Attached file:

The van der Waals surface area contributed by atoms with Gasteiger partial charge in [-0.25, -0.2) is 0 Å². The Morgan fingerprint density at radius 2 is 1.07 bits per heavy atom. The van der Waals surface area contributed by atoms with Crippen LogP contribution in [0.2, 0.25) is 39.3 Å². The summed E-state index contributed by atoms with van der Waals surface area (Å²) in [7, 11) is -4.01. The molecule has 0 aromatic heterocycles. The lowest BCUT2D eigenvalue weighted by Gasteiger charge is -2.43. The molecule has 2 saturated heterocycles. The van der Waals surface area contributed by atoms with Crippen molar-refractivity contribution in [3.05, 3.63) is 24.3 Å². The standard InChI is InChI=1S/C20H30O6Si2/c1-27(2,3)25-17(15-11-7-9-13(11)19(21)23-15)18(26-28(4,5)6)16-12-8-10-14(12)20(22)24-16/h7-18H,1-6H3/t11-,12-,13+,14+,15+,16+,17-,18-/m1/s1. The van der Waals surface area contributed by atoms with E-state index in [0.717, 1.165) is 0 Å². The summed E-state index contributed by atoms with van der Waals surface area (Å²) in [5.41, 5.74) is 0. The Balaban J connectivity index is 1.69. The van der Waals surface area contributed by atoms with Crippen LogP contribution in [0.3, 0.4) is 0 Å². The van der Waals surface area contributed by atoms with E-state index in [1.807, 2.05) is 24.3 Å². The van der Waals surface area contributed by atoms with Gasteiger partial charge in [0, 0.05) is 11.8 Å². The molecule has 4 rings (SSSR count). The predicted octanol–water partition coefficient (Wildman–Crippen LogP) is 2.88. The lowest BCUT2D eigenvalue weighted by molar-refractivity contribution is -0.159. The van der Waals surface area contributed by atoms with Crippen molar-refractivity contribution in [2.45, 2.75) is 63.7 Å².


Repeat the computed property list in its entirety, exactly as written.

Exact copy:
The van der Waals surface area contributed by atoms with Gasteiger partial charge in [-0.25, -0.2) is 0 Å². The Morgan fingerprint density at radius 2 is 1.07 bits per heavy atom. The van der Waals surface area contributed by atoms with Crippen LogP contribution in [0.2, 0.25) is 39.3 Å². The summed E-state index contributed by atoms with van der Waals surface area (Å²) in [7, 11) is -4.01. The molecule has 0 aromatic heterocycles. The lowest BCUT2D eigenvalue weighted by Gasteiger charge is -2.43. The molecule has 2 saturated heterocycles. The van der Waals surface area contributed by atoms with Crippen molar-refractivity contribution in [3.05, 3.63) is 24.3 Å². The standard InChI is InChI=1S/C20H30O6Si2/c1-27(2,3)25-17(15-11-7-9-13(11)19(21)23-15)18(26-28(4,5)6)16-12-8-10-14(12)20(22)24-16/h7-18H,1-6H3/t11-,12-,13+,14+,15+,16+,17-,18-/m1/s1. The van der Waals surface area contributed by atoms with E-state index in [0.717, 1.165) is 0 Å². The summed E-state index contributed by atoms with van der Waals surface area (Å²) in [5.41, 5.74) is 0. The Balaban J connectivity index is 1.69. The van der Waals surface area contributed by atoms with Crippen LogP contribution in [0.3, 0.4) is 0 Å². The van der Waals surface area contributed by atoms with E-state index in [1.807, 2.05) is 24.3 Å². The van der Waals surface area contributed by atoms with Gasteiger partial charge in [0, 0.05) is 11.8 Å². The molecule has 4 rings (SSSR count). The predicted octanol–water partition coefficient (Wildman–Crippen LogP) is 2.88. The lowest BCUT2D eigenvalue weighted by molar-refractivity contribution is -0.159. The van der Waals surface area contributed by atoms with Crippen molar-refractivity contribution in [2.45, 2.75) is 63.7 Å².